Consciousness, Computation, and Cognition

Much cognitive processing is unconscious, but some is conscious. By ‘consciousness,’ I mean phenomenal consciousness, conscious experience, what it’s like to be someone, or qualia. The relation between consciousness, computation, and cognition is a very difficult question.
A second point is that consciousness may not be entirely a matter of causal roles but also, at least in part, a matter of instantiating certain qualities (categorical properties). This is plausible given that, if anything appears to have a qualitative character, consciousness does. If consciousness is at least in part a matter of physical qualities, then the correct metaphysical account of consciousness must include qualities as well as causal powers. Although in the book I still use the term “functionalism,” strictly speaking an account of consciousness that includes qualities as well as causal powers goes beyond functionalism properly so called. (Unless, perhaps, qualities reduce to causal powers—an implausible view that I set aside here.)
Notice that an account of consciousness in terms of both qualities and causal powers is not a version of the type identity theory either. Type identity requires that conscious state types be identical to their lower-level realizers. Nothing in what I said requires such an identity. On the contrary, as I argued in my first post, higher-level properties—including qualities—are aspects of their realizers. Thus, according to this view, conscious states are aspects of their lower-level realizers that are partially (noncomputational) functional and partially qualitative.
A first point is that even if consciousness is a matter of causal roles and therefore of performing functions—as functionalism maintains—it need not be a matter of computational functions. Consciousness may be at least in part a matter of manipulating a specific physical medium in specific ways—that is, a matter of noncomputational functions. If this is correct, the result is a noncomputational version of functionalism.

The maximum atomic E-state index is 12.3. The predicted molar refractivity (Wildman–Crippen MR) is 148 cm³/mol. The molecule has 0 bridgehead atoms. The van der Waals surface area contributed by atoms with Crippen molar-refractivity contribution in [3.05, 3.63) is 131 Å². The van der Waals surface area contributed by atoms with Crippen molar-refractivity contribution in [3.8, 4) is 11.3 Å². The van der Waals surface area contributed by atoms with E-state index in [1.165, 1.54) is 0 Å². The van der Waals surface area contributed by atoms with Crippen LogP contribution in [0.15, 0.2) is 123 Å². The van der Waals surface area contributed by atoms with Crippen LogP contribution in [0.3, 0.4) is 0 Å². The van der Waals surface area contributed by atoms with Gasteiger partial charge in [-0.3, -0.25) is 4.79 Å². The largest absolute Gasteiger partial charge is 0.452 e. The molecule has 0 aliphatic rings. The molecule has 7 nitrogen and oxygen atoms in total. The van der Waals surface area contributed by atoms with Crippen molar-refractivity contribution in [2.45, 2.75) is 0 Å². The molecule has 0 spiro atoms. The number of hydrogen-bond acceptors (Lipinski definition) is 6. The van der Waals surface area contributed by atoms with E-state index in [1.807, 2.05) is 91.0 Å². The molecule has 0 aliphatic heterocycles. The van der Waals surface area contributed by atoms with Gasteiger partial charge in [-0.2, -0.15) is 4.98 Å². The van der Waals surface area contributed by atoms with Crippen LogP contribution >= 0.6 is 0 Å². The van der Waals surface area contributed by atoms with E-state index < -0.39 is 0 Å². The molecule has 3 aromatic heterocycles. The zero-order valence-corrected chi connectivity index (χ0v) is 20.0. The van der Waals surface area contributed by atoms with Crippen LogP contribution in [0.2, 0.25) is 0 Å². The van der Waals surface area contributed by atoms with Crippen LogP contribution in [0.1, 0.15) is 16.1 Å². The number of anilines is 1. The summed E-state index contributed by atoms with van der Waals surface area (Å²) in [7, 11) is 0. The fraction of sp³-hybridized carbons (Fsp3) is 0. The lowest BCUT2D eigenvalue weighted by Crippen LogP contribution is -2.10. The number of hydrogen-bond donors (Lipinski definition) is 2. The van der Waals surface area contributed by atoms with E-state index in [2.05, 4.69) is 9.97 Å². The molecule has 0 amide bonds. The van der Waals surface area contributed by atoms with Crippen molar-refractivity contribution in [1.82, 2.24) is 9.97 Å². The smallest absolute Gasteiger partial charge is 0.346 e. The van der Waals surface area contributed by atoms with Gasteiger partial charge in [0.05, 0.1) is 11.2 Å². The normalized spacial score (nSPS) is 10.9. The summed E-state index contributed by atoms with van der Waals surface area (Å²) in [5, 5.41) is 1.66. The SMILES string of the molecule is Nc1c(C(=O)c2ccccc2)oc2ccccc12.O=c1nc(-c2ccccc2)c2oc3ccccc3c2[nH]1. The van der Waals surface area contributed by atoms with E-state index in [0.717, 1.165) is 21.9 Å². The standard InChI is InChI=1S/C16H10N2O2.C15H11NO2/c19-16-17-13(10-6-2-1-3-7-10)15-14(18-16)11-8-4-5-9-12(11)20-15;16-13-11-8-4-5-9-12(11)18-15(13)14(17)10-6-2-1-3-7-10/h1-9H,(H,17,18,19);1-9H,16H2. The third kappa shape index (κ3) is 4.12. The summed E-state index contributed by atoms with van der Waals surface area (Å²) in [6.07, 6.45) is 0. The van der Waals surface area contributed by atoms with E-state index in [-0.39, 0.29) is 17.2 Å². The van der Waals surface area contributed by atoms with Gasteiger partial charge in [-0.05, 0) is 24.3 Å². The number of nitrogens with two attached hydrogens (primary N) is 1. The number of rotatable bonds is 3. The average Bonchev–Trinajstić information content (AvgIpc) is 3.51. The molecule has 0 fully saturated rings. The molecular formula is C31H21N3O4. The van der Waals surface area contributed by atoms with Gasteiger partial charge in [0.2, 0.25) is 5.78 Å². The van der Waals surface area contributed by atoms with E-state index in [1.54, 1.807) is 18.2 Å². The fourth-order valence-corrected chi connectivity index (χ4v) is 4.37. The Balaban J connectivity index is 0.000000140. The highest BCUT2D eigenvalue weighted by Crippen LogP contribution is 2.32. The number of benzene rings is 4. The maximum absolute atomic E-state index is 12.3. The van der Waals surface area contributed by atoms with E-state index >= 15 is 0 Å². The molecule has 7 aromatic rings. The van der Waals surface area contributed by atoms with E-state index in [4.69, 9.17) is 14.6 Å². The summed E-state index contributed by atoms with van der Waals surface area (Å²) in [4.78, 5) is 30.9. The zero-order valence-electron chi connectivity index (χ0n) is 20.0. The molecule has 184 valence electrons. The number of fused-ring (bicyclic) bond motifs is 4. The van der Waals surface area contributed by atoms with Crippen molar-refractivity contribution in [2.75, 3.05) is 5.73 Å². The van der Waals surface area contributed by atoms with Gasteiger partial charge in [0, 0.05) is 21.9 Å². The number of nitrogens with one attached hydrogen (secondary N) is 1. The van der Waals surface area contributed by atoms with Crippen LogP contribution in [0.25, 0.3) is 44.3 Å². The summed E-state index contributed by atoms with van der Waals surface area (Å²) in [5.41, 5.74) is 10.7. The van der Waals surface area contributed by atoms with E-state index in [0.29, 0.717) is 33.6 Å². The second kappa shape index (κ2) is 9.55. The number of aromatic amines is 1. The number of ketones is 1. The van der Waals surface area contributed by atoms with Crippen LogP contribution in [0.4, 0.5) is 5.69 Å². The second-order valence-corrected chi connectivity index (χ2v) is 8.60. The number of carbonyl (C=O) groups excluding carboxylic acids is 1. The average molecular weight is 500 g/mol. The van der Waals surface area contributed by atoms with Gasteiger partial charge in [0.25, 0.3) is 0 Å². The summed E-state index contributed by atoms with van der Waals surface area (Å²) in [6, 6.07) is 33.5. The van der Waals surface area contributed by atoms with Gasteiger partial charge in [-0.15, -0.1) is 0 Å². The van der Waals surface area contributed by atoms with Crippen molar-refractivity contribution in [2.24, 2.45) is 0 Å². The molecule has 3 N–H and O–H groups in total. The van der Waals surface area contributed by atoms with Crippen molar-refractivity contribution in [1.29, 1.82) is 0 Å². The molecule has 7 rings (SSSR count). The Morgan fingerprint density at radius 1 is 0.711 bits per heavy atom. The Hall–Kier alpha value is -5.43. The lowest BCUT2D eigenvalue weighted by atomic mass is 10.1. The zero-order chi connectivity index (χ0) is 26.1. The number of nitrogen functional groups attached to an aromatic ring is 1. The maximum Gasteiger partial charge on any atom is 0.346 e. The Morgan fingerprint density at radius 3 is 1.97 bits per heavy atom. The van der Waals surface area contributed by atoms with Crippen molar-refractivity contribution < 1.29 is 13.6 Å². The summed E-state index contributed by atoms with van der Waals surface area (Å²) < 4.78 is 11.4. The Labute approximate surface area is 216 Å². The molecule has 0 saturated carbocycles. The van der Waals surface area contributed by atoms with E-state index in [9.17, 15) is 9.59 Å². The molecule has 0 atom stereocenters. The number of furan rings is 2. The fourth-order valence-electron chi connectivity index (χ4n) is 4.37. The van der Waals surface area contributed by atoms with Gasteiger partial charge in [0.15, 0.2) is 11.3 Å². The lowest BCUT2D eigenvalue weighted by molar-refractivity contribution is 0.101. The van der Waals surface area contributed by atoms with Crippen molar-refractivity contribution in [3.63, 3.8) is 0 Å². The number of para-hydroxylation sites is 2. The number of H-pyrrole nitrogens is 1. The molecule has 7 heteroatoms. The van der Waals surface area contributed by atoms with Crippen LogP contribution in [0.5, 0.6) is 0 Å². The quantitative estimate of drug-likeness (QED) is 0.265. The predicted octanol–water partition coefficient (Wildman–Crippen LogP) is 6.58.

The first distinction is between qualities and causal powers. Qualities (not to be confused with qualia) are categorical properties, i.e., ways that objects are on their own without depending on other objects. Paradigmatic examples include shapes and sizes. In contrast, causal powers are ways that objects are that are directed towards specific manifestations, which require partners in order to occur. Paradigmatic examples include solubility and fragility.
The two main traditional views are functionalism and the identity theory. According to functionalism, conscious mental states are states with certain causal roles, which are typically assumed to be computational. (Many people don’t see much of a difference between the causal and the computational.) According to the type identity theory, conscious mental state types are identical to lower-level physical state types. Both theories have serious drawbacks. Contra functionalism, consciousness does not feel like it’s just a matter of causal roles. Contra the type-identity theory, mental state types appear to be multiply realizable and hence not identical to physical state types.
To make progress, we need two distinctions.
(This concludes my guest blogging on my new book, Neurocognitive Mechanisms: Explaining Biological Cognition. Heartful thanks to the people—too many to list here—who helped me along the way.)
The second distinction is between computational functions and noncomputational functions. As I mentioned in a previous post, in my view, computational functions are functions defined in terms of manipulating multiply realizable vehicles in accordance with a rule. Paradigmatic examples include prime factorization or finding square roots. Noncomputational functions are functions defined in terms of producing specific physical effects on a specific physical medium. Paradigmatic examples include letting fuel into pistons (of an internal combustion engine) or lifting corks out of bottlenecks.
The relation between qualities and causal powers is debatable. Some metaphysicians have attempted to reduce qualities to causal powers, others have attempted to reduce causal powers to qualities plus laws of nature, and yet others have argued that qualities and causal powers are mutually irreducible. For present purposes, let’s assume that objects have both qualities and causal powers and leave it to others to sort out their relation.
Metaphysicians of mind have often ignored or underappreciated these distinctions and the philosophical work they can do. When these distinctions are properly deployed, I argue that they can help us make progress on the relation between consciousness, computation, and cognition.